Feeds

Worried OpenSSL uses NSA-tainted crypto? This BUG has got your back

Discovered software blunder disabled distrusted random number generator

High performance access to file storage

As fears grow that US and UK spies have deliberately hamstrung key components in today's encryption systems, users of OpenSSL can certainly relax about one thing.

It has been revealed that the cryptography toolkit – used by reams of software from web browsers for HTTPS to SSH for secure terminals – is not using the discredited random number generator Dual EC DRBG.

And that's due to a bug that's now firmly a WONTFIX.

A coding flaw uncovered in the library prevents "all use" of the dual elliptic curve (Dual EC) deterministic random bit generator (DRBG) algorithm, a cryptographically weak algorithm championed by none other than the NSA.

No other DRBGs used by OpenSSL are affected, we're told.

"The nature of the bug shows that no one has been using the OpenSSL Dual EC DRBG," Steve Marquess of the OpenSSL Software Foundation wrote yesterday in a mailing list post. He credited the find to Stephen Checkoway and Matt Green of the Johns Hopkins University Information Security Institute.

The bug in fips_drbg_ec.c can be fixed with a one-line change so that the Dual EC DRBG state is updated and its output used. It is a rare example of a software screwup that has beneficial side-effects.

Cryptographers have harboured suspicions about Dual EC DRBG for at least six years. The technology was disowned [PDF] earlier this year by US government tech standards body NIST, and people were warned by RSA, EMC's security division, to ditch the algo.

Computer scientists have come to believe that the algorithm's design was crippled during its development, effectively creating a backdoor [PDF] so that encryption systems that relied on it could be easily cracked. Such encryption systems rely on cryptographically secure random number generators to make them extremely hard to predict.

Given that Dual EC DRBG is "pretty much toxic for any purpose", we're told, there are no plans to fix the OpenSSL bug; doing so would be far more trouble than its worth. The best, and most straightforward, resolution of the problem is to snub the technology, which until recently came with a US government endorsement.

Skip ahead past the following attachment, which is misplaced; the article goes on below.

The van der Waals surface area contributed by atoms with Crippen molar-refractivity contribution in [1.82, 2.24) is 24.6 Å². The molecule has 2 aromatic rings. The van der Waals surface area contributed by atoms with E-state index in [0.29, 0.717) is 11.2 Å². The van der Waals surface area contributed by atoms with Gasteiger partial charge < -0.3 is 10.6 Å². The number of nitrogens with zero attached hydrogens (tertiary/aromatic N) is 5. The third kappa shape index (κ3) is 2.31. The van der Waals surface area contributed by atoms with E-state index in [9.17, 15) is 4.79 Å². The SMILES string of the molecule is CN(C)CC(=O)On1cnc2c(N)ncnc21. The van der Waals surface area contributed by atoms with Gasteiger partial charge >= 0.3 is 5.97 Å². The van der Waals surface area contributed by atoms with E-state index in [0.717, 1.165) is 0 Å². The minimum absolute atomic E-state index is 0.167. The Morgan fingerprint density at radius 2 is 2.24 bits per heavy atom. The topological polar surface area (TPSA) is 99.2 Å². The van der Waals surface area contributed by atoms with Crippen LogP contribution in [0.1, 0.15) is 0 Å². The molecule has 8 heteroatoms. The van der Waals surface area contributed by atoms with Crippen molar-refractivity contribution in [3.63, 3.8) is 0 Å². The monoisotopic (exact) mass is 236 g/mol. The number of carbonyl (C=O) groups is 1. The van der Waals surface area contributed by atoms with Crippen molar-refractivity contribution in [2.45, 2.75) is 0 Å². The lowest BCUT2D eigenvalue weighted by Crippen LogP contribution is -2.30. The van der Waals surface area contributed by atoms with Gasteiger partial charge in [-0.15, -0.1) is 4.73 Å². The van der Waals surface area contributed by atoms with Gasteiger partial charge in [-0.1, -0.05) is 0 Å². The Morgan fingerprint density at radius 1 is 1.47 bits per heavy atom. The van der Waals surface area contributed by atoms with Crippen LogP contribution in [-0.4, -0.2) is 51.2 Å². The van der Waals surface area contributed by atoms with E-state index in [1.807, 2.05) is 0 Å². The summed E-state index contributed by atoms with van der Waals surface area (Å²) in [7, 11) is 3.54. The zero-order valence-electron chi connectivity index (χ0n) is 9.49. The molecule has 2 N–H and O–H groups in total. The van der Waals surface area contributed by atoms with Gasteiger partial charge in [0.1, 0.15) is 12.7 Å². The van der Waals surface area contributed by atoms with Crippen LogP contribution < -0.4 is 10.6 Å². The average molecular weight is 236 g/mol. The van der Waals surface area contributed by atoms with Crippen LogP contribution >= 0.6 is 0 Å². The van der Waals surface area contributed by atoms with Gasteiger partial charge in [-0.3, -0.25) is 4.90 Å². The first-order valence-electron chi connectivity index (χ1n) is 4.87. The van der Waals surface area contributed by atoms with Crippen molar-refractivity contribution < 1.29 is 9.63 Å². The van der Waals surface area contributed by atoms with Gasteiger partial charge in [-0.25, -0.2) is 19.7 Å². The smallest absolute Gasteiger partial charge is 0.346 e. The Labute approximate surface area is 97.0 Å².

"A FIPS 140-2 validated module cannot be changed without considerable expense and effort, and we have recently commenced that process of entirely removing the Dual EC DRBG code from the formally validated module," Marquess added. ®

High performance access to file storage

More from The Register

next story
Parent gabfest Mumsnet hit by SSL bug: My heart bleeds, grins hacker
Natter-board tells middle-class Britain to purée its passwords
Obama allows NSA to exploit 0-days: report
If the spooks say they need it, they get it
Web data BLEEDOUT: Users to feel the pain as Heartbleed bug revealed
Vendors and ISPs have work to do updating firmware - if it's possible to fix this
Samsung Galaxy S5 fingerprint scanner hacked in just 4 DAYS
Sammy's newbie cooked slower than iPhone, also costs more to build
Snowden-inspired crypto-email service Lavaboom launches
German service pays tribute to Lavabit
One year on: diplomatic fail as Chinese APT gangs get back to work
Mandiant says past 12 months shows Beijing won't call off its hackers
Call of Duty 'fragged using OpenSSL's Heartbleed exploit'
So it begins ... or maybe not, says one analyst
NSA denies it knew about and USED Heartbleed encryption flaw for TWO YEARS
Agency forgets it exists to protect communications, not just spy on them
prev story

Whitepapers

Securing web applications made simple and scalable
In this whitepaper learn how automated security testing can provide a simple and scalable way to protect your web applications.
Five 3D headsets to be won!
We were so impressed by the Durovis Dive headset we’ve asked the company to give some away to Reg readers.
HP ArcSight ESM solution helps Finansbank
Based on their experience using HP ArcSight Enterprise Security Manager for IT security operations, Finansbank moved to HP ArcSight ESM for fraud management.
The benefits of software based PBX
Why you should break free from your proprietary PBX and how to leverage your existing server hardware.
Mobile application security study
Download this report to see the alarming realities regarding the sheer number of applications vulnerable to attack, as well as the most common and easily addressable vulnerability errors.